Can Video Games Be A Good Stress Reliever?


Video games have become an increasingly vital form of entertainment for many people over the past year. They’re immersive in a way that TV and books aren’t, and often engage that part of your brain that ends up scrolling aimlessly through social media instead of relaxing. As we have all been home, desperate for entertainment, video games have filled a void.

This is not only true for the 10 hours-Halo– marathon set, either. Casual gambling is also on the rise. People who gamble for stress relief, rather than making gambling a crucial part of who they are, are joining the ranks in droves. According to a recent Nielsen Report, more than half of U.S. residents played video games in 2020, and the industry as a whole earned nearly $ 140 billion in the year, an increase of $ 20 billion from the year before.

The question is: is this a good thing? We have all seen the ridiculous and fear-mongering articles about the effects of video games on children. But surely at a time when stress and anxiety are rampant, relaxing with low intensity play must be a godsend for an adult’s mental health. Law?

It is certainly one of those “ask a friend” situations. Things are difficult at the moment. I try to juggle full time work and unstable babysitting, so between weather closures and sickness, I’m lucky if I do one or two full days of work a week. I have given up pretty much all of my usual stress relief activities, but I find gambling the one that I miss the most. And it makes me wonder if the times when I don’t have time to play video games are when I need it most.

That’s not to say that the games themselves don’t bring their own anxieties. They do. Fighting games, shooters, very challenging and challenging titles – I would never describe them as pain relievers. But for now all I want to do is curl up with my Switch and play the new Stardew Valley update that just hit. Or maybe Alba: a wildlife adventure, a sweet game from ustwo in which players run around an island, take pictures of birds, and try to stop a developer who is trying to turn a local nature reserve into a giant hotel. It’s super relaxing, and it’s just kind, caring, and caring like I need right now.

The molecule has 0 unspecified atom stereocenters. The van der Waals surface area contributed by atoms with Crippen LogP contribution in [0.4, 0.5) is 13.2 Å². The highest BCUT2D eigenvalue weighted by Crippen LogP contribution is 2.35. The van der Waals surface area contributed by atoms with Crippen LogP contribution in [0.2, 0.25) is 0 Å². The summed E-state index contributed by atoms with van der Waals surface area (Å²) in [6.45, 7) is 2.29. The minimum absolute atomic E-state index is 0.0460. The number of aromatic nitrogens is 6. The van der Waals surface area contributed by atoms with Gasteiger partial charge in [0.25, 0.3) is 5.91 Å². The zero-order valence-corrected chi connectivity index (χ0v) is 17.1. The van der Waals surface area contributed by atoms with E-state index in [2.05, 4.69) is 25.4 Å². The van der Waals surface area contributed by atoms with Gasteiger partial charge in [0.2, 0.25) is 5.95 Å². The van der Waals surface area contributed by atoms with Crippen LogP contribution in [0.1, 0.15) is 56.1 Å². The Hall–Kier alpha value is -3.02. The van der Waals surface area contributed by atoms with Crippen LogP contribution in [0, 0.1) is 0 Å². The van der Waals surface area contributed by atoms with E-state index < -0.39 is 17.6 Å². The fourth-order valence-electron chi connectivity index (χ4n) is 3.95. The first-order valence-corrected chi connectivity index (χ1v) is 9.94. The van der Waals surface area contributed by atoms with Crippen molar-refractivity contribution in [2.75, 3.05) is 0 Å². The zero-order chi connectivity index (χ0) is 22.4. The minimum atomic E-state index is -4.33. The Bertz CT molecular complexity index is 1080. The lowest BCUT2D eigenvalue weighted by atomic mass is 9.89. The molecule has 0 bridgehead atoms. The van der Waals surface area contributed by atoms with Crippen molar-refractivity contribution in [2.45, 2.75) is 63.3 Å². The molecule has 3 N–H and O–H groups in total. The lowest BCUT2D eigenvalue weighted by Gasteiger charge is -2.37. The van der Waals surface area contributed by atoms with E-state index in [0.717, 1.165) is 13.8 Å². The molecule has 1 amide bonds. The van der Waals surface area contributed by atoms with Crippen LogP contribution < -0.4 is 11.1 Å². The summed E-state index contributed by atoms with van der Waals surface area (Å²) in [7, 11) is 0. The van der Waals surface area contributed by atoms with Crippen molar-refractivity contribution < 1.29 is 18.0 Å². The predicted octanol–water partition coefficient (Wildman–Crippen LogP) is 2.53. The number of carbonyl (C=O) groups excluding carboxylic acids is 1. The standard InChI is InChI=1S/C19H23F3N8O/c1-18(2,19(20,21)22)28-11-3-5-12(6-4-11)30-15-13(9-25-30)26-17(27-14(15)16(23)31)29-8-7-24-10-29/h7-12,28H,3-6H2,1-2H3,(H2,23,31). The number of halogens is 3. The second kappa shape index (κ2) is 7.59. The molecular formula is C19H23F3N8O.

But just because feels well doesn’t mean he’s doing anything to improve my mental health. Escape can be a great thing, but when used to avoid facing issues and dealing with negative emotions (rather than reducing stress and anxiety levels), it’s not healthy. long-term. In recent years, there has been a lot of research on the effects of video games on children; not so much for adults. But that is changing. Take, for example, the results of a 2019 National Institutes of Health study which found that video games can reduce symptoms associated with depression, while also warning that violent video games can cause adrenaline spikes. (These levels quickly return to a baseline after the player puts down the controller.) More recently, a study published last week in the peer-reviewed journal Royal Society Open Science found “a small positive relationship between gambling and emotional well-being” for gamers playing Animal Crossing: New horizons and Plants vs. Zombies.

As video games become more mainstream, it’s likely that we’ll see more and more scholarships on the links between gambling and mental health. The peer-reviewed journal Health games focuses closely on these topics, and in a recent article gathered findings from several reports focusing on the effects of “simple, easy-to-use, casual video games” (think Plants vs. Zombies, Bejeweled 2, and Sushi Cat 2) on stress, anxiety and general mental health. Of the 13 studies reviewed, 12 showed positive results for those who play games. “All of the studies that have looked at mood and stress have noted significant improvements compared to a passive break, web surfing, or relaxation activity,” the article concludes.



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